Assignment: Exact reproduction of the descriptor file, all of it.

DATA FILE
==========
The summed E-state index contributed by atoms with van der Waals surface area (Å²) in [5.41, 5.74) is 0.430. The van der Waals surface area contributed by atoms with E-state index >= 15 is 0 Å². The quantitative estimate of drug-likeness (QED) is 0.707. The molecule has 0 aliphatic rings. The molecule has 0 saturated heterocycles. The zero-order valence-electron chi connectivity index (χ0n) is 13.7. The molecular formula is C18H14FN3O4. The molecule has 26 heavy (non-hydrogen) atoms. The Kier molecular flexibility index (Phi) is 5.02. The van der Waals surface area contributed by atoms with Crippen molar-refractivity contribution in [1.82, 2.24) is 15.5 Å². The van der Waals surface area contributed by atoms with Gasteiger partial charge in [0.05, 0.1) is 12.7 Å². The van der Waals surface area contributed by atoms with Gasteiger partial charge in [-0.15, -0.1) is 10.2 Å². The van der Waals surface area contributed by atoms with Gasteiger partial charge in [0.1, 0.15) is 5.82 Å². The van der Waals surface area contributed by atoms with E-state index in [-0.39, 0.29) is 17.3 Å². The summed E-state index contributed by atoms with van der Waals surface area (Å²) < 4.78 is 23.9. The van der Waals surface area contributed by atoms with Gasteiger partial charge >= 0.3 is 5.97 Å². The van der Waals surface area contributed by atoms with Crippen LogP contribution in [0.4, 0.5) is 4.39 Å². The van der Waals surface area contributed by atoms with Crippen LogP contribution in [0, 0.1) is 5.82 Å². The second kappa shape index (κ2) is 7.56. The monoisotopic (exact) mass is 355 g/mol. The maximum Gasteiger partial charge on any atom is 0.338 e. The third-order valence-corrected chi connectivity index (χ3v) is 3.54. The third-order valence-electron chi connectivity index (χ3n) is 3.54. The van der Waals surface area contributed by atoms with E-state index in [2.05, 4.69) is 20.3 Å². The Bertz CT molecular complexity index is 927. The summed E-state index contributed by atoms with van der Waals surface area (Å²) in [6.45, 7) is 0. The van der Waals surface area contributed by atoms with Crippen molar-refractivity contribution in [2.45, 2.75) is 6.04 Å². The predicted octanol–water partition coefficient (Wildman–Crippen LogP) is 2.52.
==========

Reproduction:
The summed E-state index contributed by atoms with van der Waals surface area (Å²) in [5.41, 5.74) is 0.430. The van der Waals surface area contributed by atoms with E-state index >= 15 is 0 Å². The quantitative estimate of drug-likeness (QED) is 0.707. The molecule has 0 aliphatic rings. The molecule has 0 saturated heterocycles. The zero-order valence-electron chi connectivity index (χ0n) is 13.7. The molecular formula is C18H14FN3O4. The molecule has 26 heavy (non-hydrogen) atoms. The Kier molecular flexibility index (Phi) is 5.02. The van der Waals surface area contributed by atoms with Crippen molar-refractivity contribution in [1.82, 2.24) is 15.5 Å². The van der Waals surface area contributed by atoms with Gasteiger partial charge in [0.05, 0.1) is 12.7 Å². The van der Waals surface area contributed by atoms with Gasteiger partial charge in [-0.15, -0.1) is 10.2 Å². The van der Waals surface area contributed by atoms with Gasteiger partial charge in [0.1, 0.15) is 5.82 Å². The van der Waals surface area contributed by atoms with E-state index in [-0.39, 0.29) is 17.3 Å². The summed E-state index contributed by atoms with van der Waals surface area (Å²) < 4.78 is 23.9. The van der Waals surface area contributed by atoms with Gasteiger partial charge >= 0.3 is 5.97 Å². The van der Waals surface area contributed by atoms with Crippen LogP contribution in [0.4, 0.5) is 4.39 Å². The van der Waals surface area contributed by atoms with Crippen LogP contribution in [0, 0.1) is 5.82 Å². The second kappa shape index (κ2) is 7.56. The monoisotopic (exact) mass is 355 g/mol. The maximum Gasteiger partial charge on any atom is 0.338 e. The third-order valence-corrected chi connectivity index (χ3v) is 3.54. The third-order valence-electron chi connectivity index (χ3n) is 3.54. The van der Waals surface area contributed by atoms with E-state index in [2.05, 4.69) is 20.3 Å². The Bertz CT molecular complexity index is 927. The summed E-state index contributed by atoms with van der Waals surface area (Å²) in [6.45, 7) is 0. The van der Waals surface area contributed by atoms with Crippen molar-refractivity contribution in [2.45, 2.75) is 6.04 Å². The predicted octanol–water partition coefficient (Wildman–Crippen LogP) is 2.52.